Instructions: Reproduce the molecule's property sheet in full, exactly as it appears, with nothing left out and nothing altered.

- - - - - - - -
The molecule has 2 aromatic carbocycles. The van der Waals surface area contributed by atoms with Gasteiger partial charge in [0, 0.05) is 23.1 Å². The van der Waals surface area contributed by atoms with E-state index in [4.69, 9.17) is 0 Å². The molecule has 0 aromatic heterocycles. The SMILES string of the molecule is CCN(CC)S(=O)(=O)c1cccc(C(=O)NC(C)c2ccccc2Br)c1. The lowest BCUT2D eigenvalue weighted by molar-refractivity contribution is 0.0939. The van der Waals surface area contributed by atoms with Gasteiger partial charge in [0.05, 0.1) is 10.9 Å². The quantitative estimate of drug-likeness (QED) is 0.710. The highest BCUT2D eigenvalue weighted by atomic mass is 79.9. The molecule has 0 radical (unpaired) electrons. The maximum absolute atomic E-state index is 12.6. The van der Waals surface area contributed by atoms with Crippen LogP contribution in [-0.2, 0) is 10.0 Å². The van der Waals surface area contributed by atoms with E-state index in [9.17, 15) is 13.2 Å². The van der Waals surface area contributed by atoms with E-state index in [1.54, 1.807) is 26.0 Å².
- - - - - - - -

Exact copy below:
The molecule has 2 aromatic carbocycles. The van der Waals surface area contributed by atoms with Gasteiger partial charge in [0, 0.05) is 23.1 Å². The van der Waals surface area contributed by atoms with E-state index in [4.69, 9.17) is 0 Å². The molecule has 0 aromatic heterocycles. The SMILES string of the molecule is CCN(CC)S(=O)(=O)c1cccc(C(=O)NC(C)c2ccccc2Br)c1. The lowest BCUT2D eigenvalue weighted by molar-refractivity contribution is 0.0939. The van der Waals surface area contributed by atoms with Gasteiger partial charge in [0.05, 0.1) is 10.9 Å². The quantitative estimate of drug-likeness (QED) is 0.710. The highest BCUT2D eigenvalue weighted by atomic mass is 79.9. The molecule has 0 radical (unpaired) electrons. The maximum absolute atomic E-state index is 12.6. The van der Waals surface area contributed by atoms with Crippen LogP contribution in [-0.2, 0) is 10.0 Å². The van der Waals surface area contributed by atoms with E-state index in [9.17, 15) is 13.2 Å². The van der Waals surface area contributed by atoms with E-state index in [1.54, 1.807) is 26.0 Å².